Belgium’s largest vaccination centre temporarily closed again
Monday, 15 March 2021
The biggest coronavirus vaccination centre in Belgium, Heysel, did not open its doors on Monday after the delay in deliveries of AstraZeneca and Moderna vaccines resulted in hundreds of appointments being cancelled.
AstraZeneca announced last week that it would only be able to deliver 500,000 coronavirus vaccines to Belgium, 200,000 fewer than promised, and Moderna said it would be delivering just 94,800 doses this week, leaving centres with reduced supply.
“When we learned of the late deliveries from AstraZeneca on Wednesday and Moderna on Friday, we had to cancel about a hundred appointments so as not to jeopardise our stock,” Inge Neven, head of the Brussels health inspectorate, told Bx1.
“To make sure all the vaccination centres can function this week, we decided not to open the Heysel centre today. For the rest of the week, its opening hours will also be reduced to guarantee supplies,” Neven added.
She explained it is important to build up a two-week stock so more appointments don’t have to be cancelled, and added that no new invitations have been sent out since last Tuesday to continue building up this stock.
Last week, around 11,200 people received a vaccine at the Heysel and Pacheco centres, at the time the only two centres in the city.
The Joint Community Commission (Cocom) announced it would decrease this week’s number of available slots to 11,000 for the entire region, and would offer more starting from the next week when around 16,500 appointments will be made available.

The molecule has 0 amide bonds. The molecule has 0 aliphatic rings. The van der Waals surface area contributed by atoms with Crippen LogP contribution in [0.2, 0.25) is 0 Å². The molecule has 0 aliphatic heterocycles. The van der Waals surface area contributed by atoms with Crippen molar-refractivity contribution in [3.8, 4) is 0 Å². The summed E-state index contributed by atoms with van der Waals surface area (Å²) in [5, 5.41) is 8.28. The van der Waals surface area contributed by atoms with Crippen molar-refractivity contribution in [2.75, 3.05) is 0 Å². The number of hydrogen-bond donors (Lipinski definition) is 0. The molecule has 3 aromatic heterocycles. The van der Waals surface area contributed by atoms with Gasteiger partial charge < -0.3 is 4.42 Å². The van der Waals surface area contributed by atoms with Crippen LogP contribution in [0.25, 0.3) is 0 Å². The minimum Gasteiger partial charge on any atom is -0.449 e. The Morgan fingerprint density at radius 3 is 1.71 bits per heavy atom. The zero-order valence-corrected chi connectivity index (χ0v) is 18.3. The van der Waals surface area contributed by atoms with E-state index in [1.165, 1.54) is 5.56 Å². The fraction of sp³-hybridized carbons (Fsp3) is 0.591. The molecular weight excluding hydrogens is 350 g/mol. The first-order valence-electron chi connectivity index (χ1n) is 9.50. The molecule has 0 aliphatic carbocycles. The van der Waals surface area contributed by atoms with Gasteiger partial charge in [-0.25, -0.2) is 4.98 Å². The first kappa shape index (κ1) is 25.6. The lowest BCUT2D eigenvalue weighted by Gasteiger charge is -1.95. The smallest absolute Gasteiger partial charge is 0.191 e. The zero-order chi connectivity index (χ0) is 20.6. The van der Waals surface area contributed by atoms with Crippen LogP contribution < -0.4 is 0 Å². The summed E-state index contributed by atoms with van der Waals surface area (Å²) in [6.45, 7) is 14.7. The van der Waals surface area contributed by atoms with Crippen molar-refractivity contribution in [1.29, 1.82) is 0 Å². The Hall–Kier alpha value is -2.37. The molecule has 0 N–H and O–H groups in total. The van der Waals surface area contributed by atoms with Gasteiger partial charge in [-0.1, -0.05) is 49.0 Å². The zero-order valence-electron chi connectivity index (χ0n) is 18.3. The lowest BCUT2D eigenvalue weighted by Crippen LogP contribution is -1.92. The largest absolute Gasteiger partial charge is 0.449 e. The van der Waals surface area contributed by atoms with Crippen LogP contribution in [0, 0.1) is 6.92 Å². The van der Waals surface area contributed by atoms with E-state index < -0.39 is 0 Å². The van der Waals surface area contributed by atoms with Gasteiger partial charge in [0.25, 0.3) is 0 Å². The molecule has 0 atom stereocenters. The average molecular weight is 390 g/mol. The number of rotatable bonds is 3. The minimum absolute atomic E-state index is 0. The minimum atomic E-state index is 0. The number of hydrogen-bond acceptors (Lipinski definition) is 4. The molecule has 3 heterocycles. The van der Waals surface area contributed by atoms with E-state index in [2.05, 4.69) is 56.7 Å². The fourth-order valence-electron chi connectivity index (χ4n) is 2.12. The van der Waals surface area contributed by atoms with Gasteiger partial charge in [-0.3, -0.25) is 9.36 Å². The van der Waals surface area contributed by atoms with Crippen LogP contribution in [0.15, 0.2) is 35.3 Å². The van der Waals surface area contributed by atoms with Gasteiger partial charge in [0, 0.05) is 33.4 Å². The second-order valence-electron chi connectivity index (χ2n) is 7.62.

The Heysel vaccination centre already once closed its doors in mid-February, just 24 hours after it first opened, after it experienced a technical error in the system which resulted in invited not being sent out.
Four new coronavirus vaccination centres opened on Monday in Brussels, which could help to better serve the region’s population.
Although these centres have a capacity to inoculate 1,000 doses per day, they will only vaccinate 2,000 slots each this week, also as a result of the reduced availability of vaccines announced by AstraZeneca, said Neven.
Once deliveries stabilise, both the Pacheco and Heysel centres will be open five days a week with a night shift and two centres will also operate on Saturdays, and people in Brussels will still be allowed to choose where they get vaccinated.
As Belgium started vaccinating the general population from Monday, a system is being set up for people to register for accelerated vaccination in case of leftover doses in vaccination centres to ensure that not a single vaccination shot will be lost or thrown away.